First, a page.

Also, we had to do the same thing: create a keychain, key number, and key string. And this key number and key string must be the same in both routers in order to have successful authentication. And after that, we need to implement it on the interface. So here we are connecting F zero by zero interface. So we need to go to the interface, and the first command we need to enable is ISS authentication mode. Okay? So if you’re using a clear text authenticationwe probably use mode as text option. As a result, if you want to use MD for authentication, we use mode as the MDFA option. So, as stated in the question, we will send a clear text to userouter three and router four. So we are using this text option here, and after that, we need to define the level. So routers three and four form the level one neighborhood. So I’m going to define them as level one and see if they are running level two. For example, if I’m going to classify the neighbourhood as one to two, I’ll define it as level two. So we need to tell level one or level two depending on the type of neighbourly relationship they are forming. Okay? And then next we need to enable this keychain on the interface, which we are doing with this command, “ISSauthentication keychain,” and then the name of the keychain. So the keychain’s name will be “CCIE,” and the password will be “Cisco 1, 2, 3.” So the configuration is similar to your rip or EHRP, with slight changes under the interface commands. Let us implement the same thing in our routers and verify them so that the authentication must be successful and they should be able to exchange routes. So I’m on router three now, and already router three and router four are forming a neighborship here. Routers three and four are already preconfered with level one, and they’re already forming a neighborship.
After successful authentication, they should also form the neighborship, and it should not affect the exchange of the route. So the first step is to create a keychain with any name, key number, and key string. I’m going to use a Cisco one for the realm of passwords. So it’s similar to your standard rip EHRP keychain. So after that, we need to enable this keychain under the interface that is connecting between routers three and four through the zero-by-zero interface, and the command starts with IPISS authentication. And there are two options here; we need to define the mode here. So I’m going to say the mode. So which mode do you want? If you want a clear text mode, you need to use the text command or text option. If you want MDF-encrypted authentication, you need to use MD five. So we are going to use clear text between three and four and five and six; we use MD 5, and then we need to define the level because the routers three and four are forming a level one neighborship. Okay, so I’m just using level one here, and after that again,
I’m going to use ISS authentication. This time I had to use the keychain option—here, the keychain and the name of the kitchen. We used CCIE. So again, if you want, you can just define the level here again, but it is not compulsory. It will work for both levels if you do not define by default. So define the level as not compulsory. As you can see, you can simply press enter here. So it’s up to you whether you want to leave it or define the level. So once I’ve done that, I’ll need to do the same thing on the router 4. You can see there is a message that authentication failed because we did not configure the other end, which is my router 4. Okay, so there’s a failed authentication here. So now I just use this command called “clearceilings neighbors” here just to clear my neighborship. After clearing the neighborship, you can see that routers 3 and 4 did not form the neighborship. I don’t see the neighbors, so they will only come up when I configure the router, four also. So I’m going to router four and doing the same thing (keychain any name you want; it’s not required that it’s the same on both routers). But one thing we need to keep in mind is that the key number and key string must be the same on both sides. When doing this, make sure to press Enter before entering any spaces. And then I’m going to the interface “zero by zero,” which is my interface, connecting between three and four ISS authentication modes. I’m going to use clear text mode, okay, for level one. And then I’m going to say ISS authentication.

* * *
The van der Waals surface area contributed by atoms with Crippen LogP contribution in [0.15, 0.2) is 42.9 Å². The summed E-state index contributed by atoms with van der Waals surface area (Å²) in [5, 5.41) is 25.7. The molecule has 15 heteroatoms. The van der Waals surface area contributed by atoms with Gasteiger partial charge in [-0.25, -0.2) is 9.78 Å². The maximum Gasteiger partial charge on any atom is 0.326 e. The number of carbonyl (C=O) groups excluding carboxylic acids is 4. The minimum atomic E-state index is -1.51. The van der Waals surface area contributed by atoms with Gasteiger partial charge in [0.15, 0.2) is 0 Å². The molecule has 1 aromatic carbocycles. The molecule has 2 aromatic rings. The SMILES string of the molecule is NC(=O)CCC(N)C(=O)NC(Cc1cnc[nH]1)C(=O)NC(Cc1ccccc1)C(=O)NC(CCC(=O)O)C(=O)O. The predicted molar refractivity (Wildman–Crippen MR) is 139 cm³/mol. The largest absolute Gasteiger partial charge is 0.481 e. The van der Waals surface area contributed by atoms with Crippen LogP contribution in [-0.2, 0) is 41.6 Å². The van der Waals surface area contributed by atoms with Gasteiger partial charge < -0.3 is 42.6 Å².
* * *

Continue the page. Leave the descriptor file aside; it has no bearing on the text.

And then we are going to define the keychain and the name of the keychain. We use CCIE for level one neighbourhoods. Done? Okay, so once we do this, I should see the auto, and three and four should form the neighbor. So now I can see that once I issue the command called “shoe ISS neighbors,” I can see that three and four are forming the neighborship without any problem. So whenever you confirm authentication, these are the things we need to keep in mind. Okay? So in a similar way, what I’ll do is try to do the same thing: configure authentication between five and six using MD five. So I’ll try to do that quickly. So, let’s go to the router and look for six.
Find six on the router again; I’m going to create a keychain name, any name you want. I’m using CCI ones, twos, and threes as my password and then enabling on the interface, which is connecting between five and six f zero by zero, and the command starts with ISS authentication, and then I need to define the mode. So this time I’m going to use the mode “MDFI,” and again it is a level one neighborhood. After that ISS authentication, I’m going to define the keychain as CCI. Now, similarly, I’ll go to router six so I can possibly use these commands because both sides are using the same thing. So I can simply copy and paste the same commands on the router six as well because I’m using the same keychain and interface, so there’s no big difference. So I can just type this. So once you do that, I should see the neighbouring ship come up without any problem, and the exchange of routes also happens normally.